By Keith Reagan, managing director, Darling Consulting Group
Since December of 2008, there have been countless statements by Federal Reserve officials trying to provide guidance and transparency on future policy actions. Despite these efforts, multiple times in the last seven years, the market “knew” rates were going to increase—yet they have not.
Again, at the September meeting Fed funds remained between 0% and 0.25%. Nonetheless, Fed comments and market sentiment continue to suggest that tightening may occur in 2015.
In the immortal words of the late great Yogi Berra, “Is it déjà vu all over again”?
Was the decision to hold rates a temporary pit stop on the road to higher rates? Or are we going to be at these levels going forward?
Either way, your ALCO should fully understand the impact of rising, falling, and current rates on not only interest rate risk, but also on liquidity, how the two inter-relate and the impact on earnings/capital.
Strategic focus at ALCO
Liquidity management should be the linchpin to strategic action at every ALCO meeting.
• How much liquidity do you have today?
• How much liquidity do you need?
These are two very different questions.
Knowing how much liquidity you have (regardless of the calculation you use) isn’t nearly as important as knowing how much you need? And you must weigh the latter in terms of today, this month, this quarter, and beyond.
Will there be loan growth requiring additional funds? Will there be deposit fluctuations that need to be supplemented?
A forward-looking, cashflow-based liquidity process for both operating and contingency purposes are no longer “nice to have” tools, they are required critical elements to effectively manage your balance sheet. Asking these questions should automatically jump-start strategic discussion at ALCO.
Having too much liquidity—or not enough—going forward will clearly impact every other aspect of the balance sheet: loans, investments, retail deposits, and wholesale funds.
If a change in liquidity strategy is needed (i.e. you have too much or not enough), it will impact the loan and investment strategy of the bank (put on more or less, fixed or variable, etc.), the retail and wholesale funding strategies, interest rate risk management and, therefore, growth and earnings strategies.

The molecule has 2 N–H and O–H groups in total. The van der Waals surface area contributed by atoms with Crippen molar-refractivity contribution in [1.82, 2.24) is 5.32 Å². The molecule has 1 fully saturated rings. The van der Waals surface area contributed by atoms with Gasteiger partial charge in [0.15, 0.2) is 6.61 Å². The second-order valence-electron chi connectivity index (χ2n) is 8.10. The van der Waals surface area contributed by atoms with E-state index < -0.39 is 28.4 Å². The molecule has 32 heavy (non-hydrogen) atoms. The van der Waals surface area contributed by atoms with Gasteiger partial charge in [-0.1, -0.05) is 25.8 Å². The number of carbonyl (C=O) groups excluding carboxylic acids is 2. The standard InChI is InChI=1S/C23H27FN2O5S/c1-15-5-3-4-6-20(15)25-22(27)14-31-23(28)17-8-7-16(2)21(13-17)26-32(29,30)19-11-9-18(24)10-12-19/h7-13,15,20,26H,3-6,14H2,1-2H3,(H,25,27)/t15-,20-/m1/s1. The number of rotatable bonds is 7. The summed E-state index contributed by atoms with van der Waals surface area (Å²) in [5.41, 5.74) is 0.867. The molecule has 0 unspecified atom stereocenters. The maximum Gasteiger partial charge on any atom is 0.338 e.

If the answers to these questions are not continuously discussed at ALCO, you are missing strategic opportunities to increase income and reduce risk on your balance sheet.
Start with disciplined forecasting
Disciplined loan forecasting is critical to managing operating liquidity. Variance in forecast is inevitable; however, continued substantial variances should be unacceptable as it will negatively impact strategic action and, therefore, earnings. If this doesn’t work well at your institution, you can fix it simply by making it the priority it should be.
The wholesale portion of your balance sheet should be easy to factor into liquidity management. Investment and borrowing maturity schedules are readily available.
Retail deposit forecasting is much more difficult—both today and in different rate environments.
Non-maturity deposits have grown industry-wide since rates bottomed out in December 2008. This growth in non-maturity deposits has been a combination of more dollars on bank balance sheets, but has also been a change in mix from time deposits. This trend can be seen in the chart below of deposit balances for all FDIC-insured institutions.
Going back through multiple interest rate cycles over the last 25 years, a number of trends grow quite clear.
Non-maturity deposits increase, while time deposits decrease, when market rates decline (with the opposite occurring as rates rise). These mix change trends occurred in the early 1990s, 2000s, and again since 2008.
Is this trend and mix change identifiable on your balance sheet? How many of the customers will shift back into CDs once they are incented to? Prior to 2008, when rates were rising or falling, industry-wide deposits were declining. There was a mix change, but overall deposits were declining.
Since 2008 industry deposits have been increasing. Will this change the amount of potentially volatile liabilities on balance sheets and cause more mix change than in previous cycles?